Additional reporting is also required throughout the year, and management may need reports at shorter intervals in order to stay abreast of the organisation’s financial status.

In many organisations, the annual, interim, and monthly reports are approached as independent reporting processes, resulting in a disjointed approach that duplicates effort and consumes a great deal of time.

This begs the question of whether we are missing an opportunity to streamline all reporting processes by integrating them.

What is defined as the interim financials?

Different industries use different terminology for financial reporting that is not prepared on an annual basis.

Interim financial statements are defined by IAS 34 and although this standard does not prescribe who must prepare interim financials, it does provide the requirements of how they must be prepared. They are mostly performed by listed entities, but also by some specific industries that are regarded as more volatile.

Management accounts or monthly board packs

These are not legislatively regulated and are normally produced for management and other stakeholders who might not be intimately involved in the detail of the business on a daily basis. Management accounts originated from the manufacturing sector where there was a need to prepare a profit and loss statement on the basis of cost accounting rather than IFRS/SME standard.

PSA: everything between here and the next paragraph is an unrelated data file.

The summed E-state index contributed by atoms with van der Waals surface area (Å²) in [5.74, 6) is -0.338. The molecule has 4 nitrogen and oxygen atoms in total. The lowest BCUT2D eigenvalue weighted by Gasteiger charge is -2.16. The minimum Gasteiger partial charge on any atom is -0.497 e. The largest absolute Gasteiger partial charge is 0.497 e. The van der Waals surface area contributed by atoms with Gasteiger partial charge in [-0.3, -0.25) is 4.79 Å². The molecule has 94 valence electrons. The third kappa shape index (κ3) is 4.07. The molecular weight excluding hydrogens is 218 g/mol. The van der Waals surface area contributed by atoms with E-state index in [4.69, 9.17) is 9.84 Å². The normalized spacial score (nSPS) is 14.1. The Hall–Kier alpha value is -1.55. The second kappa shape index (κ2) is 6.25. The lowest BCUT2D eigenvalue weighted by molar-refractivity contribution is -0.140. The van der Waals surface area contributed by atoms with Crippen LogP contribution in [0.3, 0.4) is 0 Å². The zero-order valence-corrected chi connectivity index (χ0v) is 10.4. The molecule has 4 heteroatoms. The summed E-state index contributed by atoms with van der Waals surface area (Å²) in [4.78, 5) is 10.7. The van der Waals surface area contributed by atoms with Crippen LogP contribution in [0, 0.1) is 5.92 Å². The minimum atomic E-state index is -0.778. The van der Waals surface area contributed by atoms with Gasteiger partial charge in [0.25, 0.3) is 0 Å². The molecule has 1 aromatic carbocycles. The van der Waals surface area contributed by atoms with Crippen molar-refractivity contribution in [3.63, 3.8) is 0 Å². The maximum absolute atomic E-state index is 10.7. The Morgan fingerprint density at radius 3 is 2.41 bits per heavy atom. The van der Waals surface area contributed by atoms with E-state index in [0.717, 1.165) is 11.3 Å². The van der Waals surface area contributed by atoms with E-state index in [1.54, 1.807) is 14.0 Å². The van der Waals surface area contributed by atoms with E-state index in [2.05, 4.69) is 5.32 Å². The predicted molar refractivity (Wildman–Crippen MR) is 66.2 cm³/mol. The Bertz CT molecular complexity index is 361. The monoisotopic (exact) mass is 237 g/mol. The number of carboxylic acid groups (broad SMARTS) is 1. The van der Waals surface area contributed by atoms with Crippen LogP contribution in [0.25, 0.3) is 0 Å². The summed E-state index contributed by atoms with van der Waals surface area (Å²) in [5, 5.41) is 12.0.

Other industries adopted this procedure also but more from a monthly balance sheet and income statement perspective with the same grouping as that of annual financial statements.

Integration benefits

By integrating and aligning the reporting requirements, organisations are essentially preparing their annual and interim statements throughout the year, as they prepare monthly reports.

This is perhaps where the biggest efficiency gain will be for an organisation, not only on a monthly basis, but also enabling management during the audit period to get back to running their businesses a lot quicker as there are no surprises at year end.

  • As you are preparing management accounts on a monthly basis, you will stay close to the numbers, and therefore, any adjustment or analysis of the transactions can be done with the details at the forefront.
  • The grouping of the accounts is also performed monthly, and as such, the audit can commence with no changes required to the line items on the financials. This also helps to avoid duplication of work due to rework on audit packs as groupings are amended.
  • Adjustments can be made throughout the year for depreciation; expected credit loss calculations etc., and this increases the predictability of more accurate final numbers.
  • Provisional tax calculations are more accurate and therefore, the risk of incurring interest and penalties is less likely.
  • Then for the issue that is perhaps the most relevant to businesses – cash! This will enable you to have more accurate cash flow projections and make more informed operational decisions.